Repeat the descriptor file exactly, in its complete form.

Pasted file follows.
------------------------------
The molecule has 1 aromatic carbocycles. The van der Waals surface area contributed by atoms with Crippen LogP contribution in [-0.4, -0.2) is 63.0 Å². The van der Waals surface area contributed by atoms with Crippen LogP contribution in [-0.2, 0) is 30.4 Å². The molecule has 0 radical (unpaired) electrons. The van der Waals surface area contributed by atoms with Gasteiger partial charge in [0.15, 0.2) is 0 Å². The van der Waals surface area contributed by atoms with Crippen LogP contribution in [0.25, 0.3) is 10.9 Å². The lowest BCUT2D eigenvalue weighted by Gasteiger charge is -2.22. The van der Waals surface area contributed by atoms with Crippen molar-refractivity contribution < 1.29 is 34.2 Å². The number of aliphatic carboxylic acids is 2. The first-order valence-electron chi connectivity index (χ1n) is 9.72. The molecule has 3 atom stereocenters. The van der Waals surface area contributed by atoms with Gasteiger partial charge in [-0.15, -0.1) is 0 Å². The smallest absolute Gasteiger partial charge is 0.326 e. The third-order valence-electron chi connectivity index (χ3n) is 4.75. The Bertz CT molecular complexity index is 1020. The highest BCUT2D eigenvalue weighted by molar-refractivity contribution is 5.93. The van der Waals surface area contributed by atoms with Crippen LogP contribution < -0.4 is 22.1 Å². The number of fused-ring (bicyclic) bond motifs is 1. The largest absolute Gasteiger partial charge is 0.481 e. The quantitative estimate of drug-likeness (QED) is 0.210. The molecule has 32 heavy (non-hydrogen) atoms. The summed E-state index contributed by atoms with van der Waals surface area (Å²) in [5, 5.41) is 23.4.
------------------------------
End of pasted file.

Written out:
The molecule has 1 aromatic carbocycles. The van der Waals surface area contributed by atoms with Crippen LogP contribution in [-0.4, -0.2) is 63.0 Å². The van der Waals surface area contributed by atoms with Crippen LogP contribution in [-0.2, 0) is 30.4 Å². The molecule has 0 radical (unpaired) electrons. The van der Waals surface area contributed by atoms with Gasteiger partial charge in [0.15, 0.2) is 0 Å². The van der Waals surface area contributed by atoms with Crippen LogP contribution in [0.25, 0.3) is 10.9 Å². The lowest BCUT2D eigenvalue weighted by Gasteiger charge is -2.22. The van der Waals surface area contributed by atoms with Crippen molar-refractivity contribution < 1.29 is 34.2 Å². The number of aliphatic carboxylic acids is 2. The first-order valence-electron chi connectivity index (χ1n) is 9.72. The molecule has 3 atom stereocenters. The van der Waals surface area contributed by atoms with Gasteiger partial charge in [-0.15, -0.1) is 0 Å². The smallest absolute Gasteiger partial charge is 0.326 e. The third-order valence-electron chi connectivity index (χ3n) is 4.75. The Bertz CT molecular complexity index is 1020. The highest BCUT2D eigenvalue weighted by molar-refractivity contribution is 5.93. The van der Waals surface area contributed by atoms with Crippen LogP contribution < -0.4 is 22.1 Å². The number of fused-ring (bicyclic) bond motifs is 1. The largest absolute Gasteiger partial charge is 0.481 e. The quantitative estimate of drug-likeness (QED) is 0.210. The molecule has 32 heavy (non-hydrogen) atoms. The summed E-state index contributed by atoms with van der Waals surface area (Å²) in [5, 5.41) is 23.4.